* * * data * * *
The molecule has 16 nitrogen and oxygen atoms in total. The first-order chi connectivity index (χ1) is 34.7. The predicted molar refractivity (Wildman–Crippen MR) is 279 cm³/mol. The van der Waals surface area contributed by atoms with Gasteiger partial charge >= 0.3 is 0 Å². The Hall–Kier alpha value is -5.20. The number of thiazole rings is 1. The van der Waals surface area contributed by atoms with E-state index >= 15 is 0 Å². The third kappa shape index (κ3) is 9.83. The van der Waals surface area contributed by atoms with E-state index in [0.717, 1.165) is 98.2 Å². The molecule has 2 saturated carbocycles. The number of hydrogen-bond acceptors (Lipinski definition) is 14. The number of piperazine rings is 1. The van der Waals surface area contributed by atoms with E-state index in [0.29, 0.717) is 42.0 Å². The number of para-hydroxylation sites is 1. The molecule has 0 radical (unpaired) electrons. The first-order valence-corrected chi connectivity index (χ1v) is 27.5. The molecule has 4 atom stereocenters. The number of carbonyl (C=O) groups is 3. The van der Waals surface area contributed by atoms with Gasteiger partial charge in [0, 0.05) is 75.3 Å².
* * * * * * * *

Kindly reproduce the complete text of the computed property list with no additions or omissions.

The molecule has 16 nitrogen and oxygen atoms in total. The first-order chi connectivity index (χ1) is 34.7. The predicted molar refractivity (Wildman–Crippen MR) is 279 cm³/mol. The van der Waals surface area contributed by atoms with Gasteiger partial charge >= 0.3 is 0 Å². The Hall–Kier alpha value is -5.20. The number of thiazole rings is 1. The van der Waals surface area contributed by atoms with E-state index >= 15 is 0 Å². The third kappa shape index (κ3) is 9.83. The van der Waals surface area contributed by atoms with E-state index in [0.717, 1.165) is 98.2 Å². The molecule has 2 saturated carbocycles. The number of hydrogen-bond acceptors (Lipinski definition) is 14. The number of piperazine rings is 1. The van der Waals surface area contributed by atoms with E-state index in [0.29, 0.717) is 42.0 Å². The number of para-hydroxylation sites is 1. The molecule has 0 radical (unpaired) electrons. The first-order valence-corrected chi connectivity index (χ1v) is 27.5. The molecule has 4 atom stereocenters. The number of carbonyl (C=O) groups is 3. The van der Waals surface area contributed by atoms with Gasteiger partial charge in [0, 0.05) is 75.3 Å².